A couple of R.A. Dickey nuggets

I’ll be writing about R.A. Dickey in advance of his start Sunday night, and that’ll appear on Mets.com and MLB.com at some point in the next 24-48 hours, so I attended his news conference at Citi Field today.

 

It was, in a word, fascinating. He’s one of the most interesting, thoughtful players I’ve heard speak, and there was a lot of good stuff in the presser. Most of it I’ll save for the story, but I wanted to pass along two things that I thought were particularly of interest.

 

* The first is an anecdote. He was asked whether he takes note of, or enjoys, or whatever, the reactions of hitters to trying to hit the flutterball. And, well, let’s just say the answer is yes.

 

“I do look at reactions of hitters,” he said. “Not only their swing reaction to the pitch I’m throwing, but their facial expressions. For instance, Adam Jones, the first at-bat [on Monday], I saw him talking to Josh [Thole, catcher] and Josh told me what he said. I saw him giggling after a couple pitches, and that right there tells me that he’s going to be struggling with it all night. That’s a bullet in my gun. I’m out there to win the game, and I’m out there to make him go back to the dugout as quickly as possible. So if I have that, that certainly is ammunition.” (emphasis added)

 

He’s a nice guy and an interesting guy. He throws a pitch that has kind of a “cute, cuddly” connotation. He’s also a competitor, and if you give a competitor an edge like that, well, that’s what happens.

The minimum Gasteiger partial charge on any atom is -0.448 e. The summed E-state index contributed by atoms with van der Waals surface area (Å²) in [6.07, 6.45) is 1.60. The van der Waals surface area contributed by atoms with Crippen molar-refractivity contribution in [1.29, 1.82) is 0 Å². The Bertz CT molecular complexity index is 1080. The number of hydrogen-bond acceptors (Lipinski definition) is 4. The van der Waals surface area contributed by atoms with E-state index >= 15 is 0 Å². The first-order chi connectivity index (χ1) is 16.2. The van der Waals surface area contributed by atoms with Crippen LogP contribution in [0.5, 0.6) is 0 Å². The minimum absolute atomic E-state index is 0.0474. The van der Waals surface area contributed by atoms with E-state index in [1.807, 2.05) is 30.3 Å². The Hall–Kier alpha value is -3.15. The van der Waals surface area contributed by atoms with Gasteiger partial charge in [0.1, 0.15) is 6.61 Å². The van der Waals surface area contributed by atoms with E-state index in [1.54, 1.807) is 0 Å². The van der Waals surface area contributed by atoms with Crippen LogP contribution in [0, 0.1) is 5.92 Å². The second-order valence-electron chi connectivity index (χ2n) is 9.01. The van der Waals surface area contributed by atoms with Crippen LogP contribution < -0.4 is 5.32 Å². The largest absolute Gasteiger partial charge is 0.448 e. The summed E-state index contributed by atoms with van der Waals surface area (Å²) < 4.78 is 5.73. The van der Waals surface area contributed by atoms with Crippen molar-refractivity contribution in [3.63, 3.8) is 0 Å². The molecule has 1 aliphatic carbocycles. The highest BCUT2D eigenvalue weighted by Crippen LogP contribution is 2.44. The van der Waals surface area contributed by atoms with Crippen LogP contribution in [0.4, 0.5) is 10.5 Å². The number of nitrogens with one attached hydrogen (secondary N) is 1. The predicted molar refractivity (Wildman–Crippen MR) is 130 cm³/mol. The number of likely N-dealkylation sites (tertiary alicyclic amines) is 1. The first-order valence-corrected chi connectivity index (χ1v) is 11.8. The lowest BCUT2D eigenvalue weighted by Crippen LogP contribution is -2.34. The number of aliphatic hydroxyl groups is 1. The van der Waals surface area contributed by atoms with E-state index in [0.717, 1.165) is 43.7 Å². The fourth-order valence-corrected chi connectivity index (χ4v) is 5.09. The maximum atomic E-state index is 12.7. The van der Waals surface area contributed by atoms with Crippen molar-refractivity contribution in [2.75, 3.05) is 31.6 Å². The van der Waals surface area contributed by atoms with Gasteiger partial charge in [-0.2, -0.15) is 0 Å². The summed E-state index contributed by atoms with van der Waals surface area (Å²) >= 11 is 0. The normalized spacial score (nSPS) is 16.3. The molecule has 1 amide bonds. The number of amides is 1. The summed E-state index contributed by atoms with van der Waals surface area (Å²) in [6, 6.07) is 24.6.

* Second was something that I saw brought up on Twitter a couple of days ago (I forget who I saw mentioning it, sorry about that). Dickey was asked whether writing a book this winter, and revealing some traumatic experiences (most notably sexual abuse that he suffered as a child), might be contributing to his success this year. In short, whether having that off his chest might help him, or whether that was a stretch.

 

The response: “I don’t think that’s a stretch. I think that’s good insight. I think any time you feel the freedom to be yourself, it’s going to enhance the other aspects of your life. Whether it’s how you are as a father, how you are as a baseball player. That was certainly one of the things that I was hoping for when I wrote it. And as far as the attention that it’s gotten, I’m certainly flattered and my hope in that is that people will learn from my mistakes.”

 

-M, blogging fiend today.

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